Accountant jailed for £78,000 church fraud

An accountant who had a 'road to Damascus conversion' and confessed all he had done to defraud his Christian Fellowship Church of over £78,000, has been jailed for 10 months.


Judge Geoffrey Miller QC, however, also told the former church financial officer that his purest self-motivation was “for the most venal of reasons”, to sustain a lifestyle he became accustomed to.

The Belfast Crown Court judge said that 43-year-old David Goodwin from Holland Park in Belfast had used his apparent charm to effectively con and deceive church members, leaving those who worked closest with him feeling the most betrayed.

Judge Miller revealed Goodwin had come to Belfast from his native Australia with a £135,000 nest egg from his parents, which “he squandered”, and that as a result of his two years of fraud a number of church activities had to be closed and staff made redundant.

However, the judge said it was clear Goodwin had made the fullest and frankest admissions to police after undergoing his “road to Damascus conversion” for which he was entitled to credit.

Earlier, prosecution lawyer Simon Jenkins said that before going to police Goodwin prepared a ‘spread sheet’ on his computer detailing his 100 frauds committed over a two-year period from March 1, 2014 to May 13, 2016.

Mr Jenkins said Goodwin told detectives that before becoming the church’s financial officer he had been helping out on a voluntary basis and discovered how easy it was to manipulate the books and continued to do so.

Although there was a suggestion Goodwin had done something similar in Australia, he has no previous convictions, either here or there.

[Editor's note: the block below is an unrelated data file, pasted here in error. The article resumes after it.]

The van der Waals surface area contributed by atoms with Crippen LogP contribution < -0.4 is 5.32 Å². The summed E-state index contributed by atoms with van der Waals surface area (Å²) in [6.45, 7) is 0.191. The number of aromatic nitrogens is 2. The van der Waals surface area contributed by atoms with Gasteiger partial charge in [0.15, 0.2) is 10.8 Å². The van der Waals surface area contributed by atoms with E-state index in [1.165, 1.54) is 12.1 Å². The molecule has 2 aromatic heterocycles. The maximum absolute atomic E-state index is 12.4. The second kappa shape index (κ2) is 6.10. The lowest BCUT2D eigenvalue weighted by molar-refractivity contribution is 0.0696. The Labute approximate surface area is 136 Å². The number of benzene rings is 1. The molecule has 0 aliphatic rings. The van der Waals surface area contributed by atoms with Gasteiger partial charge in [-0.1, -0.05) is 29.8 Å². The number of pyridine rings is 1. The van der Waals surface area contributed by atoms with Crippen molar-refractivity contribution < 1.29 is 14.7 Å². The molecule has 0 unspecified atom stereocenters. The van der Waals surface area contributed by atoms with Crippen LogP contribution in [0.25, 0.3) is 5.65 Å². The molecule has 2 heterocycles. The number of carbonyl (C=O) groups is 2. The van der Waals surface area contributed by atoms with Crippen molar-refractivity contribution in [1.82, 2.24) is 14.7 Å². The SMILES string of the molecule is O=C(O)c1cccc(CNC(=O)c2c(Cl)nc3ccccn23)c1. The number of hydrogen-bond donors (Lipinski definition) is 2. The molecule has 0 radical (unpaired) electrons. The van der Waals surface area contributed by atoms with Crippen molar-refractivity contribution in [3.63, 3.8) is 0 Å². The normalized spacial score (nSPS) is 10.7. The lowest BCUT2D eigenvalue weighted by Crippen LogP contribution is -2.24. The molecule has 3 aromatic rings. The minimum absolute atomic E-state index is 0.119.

Defence barrister Conleith Rooney said that the father of one had come here with his Northern Ireland-born wife with monies given to them help them buy their first home. However, while he was good at managing the accounts of others, he was no good at the management of his own affairs.

Mr Rooney said Goodwin was spending money on a lifestyle which went beyond his means, and after discovering how easy it was to take monies from the church, continued to do so, and what had started out as an opportunist crime took on an element of planning.

However, talks by a one-time petty criminal on how he’d found God and the emotions it released, struck a chord with Goodwin, added the lawyer, and in addition to remorse, the accountant felt the need to go further and seek repentance.

Mr Rooney said Goodwin then detailed his frauds on his computer and “essentially walked into a police station with his laptop under his arm, and said, look what I have done”.

He added that Goodwin did so “because he needed to instigate a real change in his life ... he was going to repent”.

Goodwin, who admitted abusing his position of trust to create false invoices and credit notes and then transfer the monies to his own bank account, will serve an additional 10 months on licensed parole upon his release from prison.